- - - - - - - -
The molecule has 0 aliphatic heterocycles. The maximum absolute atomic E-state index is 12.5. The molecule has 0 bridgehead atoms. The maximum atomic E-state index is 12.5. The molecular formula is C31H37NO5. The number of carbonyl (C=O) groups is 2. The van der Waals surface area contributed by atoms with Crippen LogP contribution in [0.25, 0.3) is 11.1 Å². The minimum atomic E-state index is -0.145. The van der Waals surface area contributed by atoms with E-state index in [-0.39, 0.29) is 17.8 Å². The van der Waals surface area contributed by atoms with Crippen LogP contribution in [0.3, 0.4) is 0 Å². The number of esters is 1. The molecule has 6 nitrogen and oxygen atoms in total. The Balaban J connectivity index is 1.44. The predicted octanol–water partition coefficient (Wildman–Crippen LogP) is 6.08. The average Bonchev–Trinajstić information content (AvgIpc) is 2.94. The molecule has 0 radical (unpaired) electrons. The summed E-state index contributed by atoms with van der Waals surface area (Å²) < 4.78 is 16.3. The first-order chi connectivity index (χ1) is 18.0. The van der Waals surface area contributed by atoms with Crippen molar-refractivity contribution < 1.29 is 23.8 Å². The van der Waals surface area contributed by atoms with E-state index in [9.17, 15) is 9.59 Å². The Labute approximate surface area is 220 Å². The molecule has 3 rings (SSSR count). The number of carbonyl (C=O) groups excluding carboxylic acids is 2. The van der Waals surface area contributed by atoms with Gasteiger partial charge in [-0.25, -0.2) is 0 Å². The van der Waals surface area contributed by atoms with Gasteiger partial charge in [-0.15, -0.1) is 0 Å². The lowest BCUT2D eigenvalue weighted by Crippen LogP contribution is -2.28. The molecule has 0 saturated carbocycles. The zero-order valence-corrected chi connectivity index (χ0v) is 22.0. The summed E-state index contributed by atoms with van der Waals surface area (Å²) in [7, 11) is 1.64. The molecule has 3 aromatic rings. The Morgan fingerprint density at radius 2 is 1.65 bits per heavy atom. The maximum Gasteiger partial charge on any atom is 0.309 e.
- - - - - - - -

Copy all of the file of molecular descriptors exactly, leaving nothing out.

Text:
The molecule has 0 aliphatic heterocycles. The maximum absolute atomic E-state index is 12.5. The molecule has 0 bridgehead atoms. The maximum atomic E-state index is 12.5. The molecular formula is C31H37NO5. The number of carbonyl (C=O) groups is 2. The van der Waals surface area contributed by atoms with Crippen LogP contribution in [0.25, 0.3) is 11.1 Å². The minimum atomic E-state index is -0.145. The van der Waals surface area contributed by atoms with E-state index in [-0.39, 0.29) is 17.8 Å². The van der Waals surface area contributed by atoms with Crippen LogP contribution in [0.3, 0.4) is 0 Å². The number of esters is 1. The molecule has 6 nitrogen and oxygen atoms in total. The Balaban J connectivity index is 1.44. The predicted octanol–water partition coefficient (Wildman–Crippen LogP) is 6.08. The average Bonchev–Trinajstić information content (AvgIpc) is 2.94. The molecule has 0 radical (unpaired) electrons. The summed E-state index contributed by atoms with van der Waals surface area (Å²) < 4.78 is 16.3. The first-order chi connectivity index (χ1) is 18.0. The van der Waals surface area contributed by atoms with Crippen molar-refractivity contribution < 1.29 is 23.8 Å². The van der Waals surface area contributed by atoms with E-state index in [9.17, 15) is 9.59 Å². The Labute approximate surface area is 220 Å². The molecule has 3 rings (SSSR count). The number of carbonyl (C=O) groups excluding carboxylic acids is 2. The van der Waals surface area contributed by atoms with Gasteiger partial charge in [-0.25, -0.2) is 0 Å². The van der Waals surface area contributed by atoms with Gasteiger partial charge in [-0.15, -0.1) is 0 Å². The lowest BCUT2D eigenvalue weighted by Crippen LogP contribution is -2.28. The molecule has 0 saturated carbocycles. The zero-order valence-corrected chi connectivity index (χ0v) is 22.0. The summed E-state index contributed by atoms with van der Waals surface area (Å²) in [7, 11) is 1.64. The molecule has 3 aromatic rings. The Morgan fingerprint density at radius 2 is 1.65 bits per heavy atom. The maximum Gasteiger partial charge on any atom is 0.309 e.